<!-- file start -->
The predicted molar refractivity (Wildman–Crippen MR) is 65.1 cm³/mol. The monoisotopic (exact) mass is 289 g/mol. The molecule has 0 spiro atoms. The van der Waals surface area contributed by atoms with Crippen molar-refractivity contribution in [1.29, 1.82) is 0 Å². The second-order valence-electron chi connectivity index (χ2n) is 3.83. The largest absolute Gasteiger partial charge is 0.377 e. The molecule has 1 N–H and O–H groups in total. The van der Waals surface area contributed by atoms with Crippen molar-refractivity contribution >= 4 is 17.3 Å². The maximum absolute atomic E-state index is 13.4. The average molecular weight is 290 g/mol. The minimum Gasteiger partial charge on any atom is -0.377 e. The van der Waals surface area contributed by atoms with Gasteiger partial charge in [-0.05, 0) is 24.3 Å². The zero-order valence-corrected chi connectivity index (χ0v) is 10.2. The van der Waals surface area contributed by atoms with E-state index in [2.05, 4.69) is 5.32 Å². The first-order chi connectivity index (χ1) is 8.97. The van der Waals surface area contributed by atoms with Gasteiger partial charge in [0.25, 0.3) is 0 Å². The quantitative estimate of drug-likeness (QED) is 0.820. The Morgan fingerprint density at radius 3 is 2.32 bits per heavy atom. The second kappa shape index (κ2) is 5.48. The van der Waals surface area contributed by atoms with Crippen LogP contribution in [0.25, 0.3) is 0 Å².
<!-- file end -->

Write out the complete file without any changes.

The predicted molar refractivity (Wildman–Crippen MR) is 65.1 cm³/mol. The monoisotopic (exact) mass is 289 g/mol. The molecule has 0 spiro atoms. The van der Waals surface area contributed by atoms with Crippen molar-refractivity contribution in [1.29, 1.82) is 0 Å². The second-order valence-electron chi connectivity index (χ2n) is 3.83. The largest absolute Gasteiger partial charge is 0.377 e. The molecule has 1 N–H and O–H groups in total. The van der Waals surface area contributed by atoms with Crippen molar-refractivity contribution >= 4 is 17.3 Å². The maximum absolute atomic E-state index is 13.4. The average molecular weight is 290 g/mol. The minimum Gasteiger partial charge on any atom is -0.377 e. The van der Waals surface area contributed by atoms with Gasteiger partial charge in [-0.05, 0) is 24.3 Å². The zero-order valence-corrected chi connectivity index (χ0v) is 10.2. The van der Waals surface area contributed by atoms with E-state index in [2.05, 4.69) is 5.32 Å². The first-order chi connectivity index (χ1) is 8.97. The van der Waals surface area contributed by atoms with Gasteiger partial charge in [0.25, 0.3) is 0 Å². The quantitative estimate of drug-likeness (QED) is 0.820. The Morgan fingerprint density at radius 3 is 2.32 bits per heavy atom. The second kappa shape index (κ2) is 5.48. The van der Waals surface area contributed by atoms with Crippen LogP contribution in [0.25, 0.3) is 0 Å².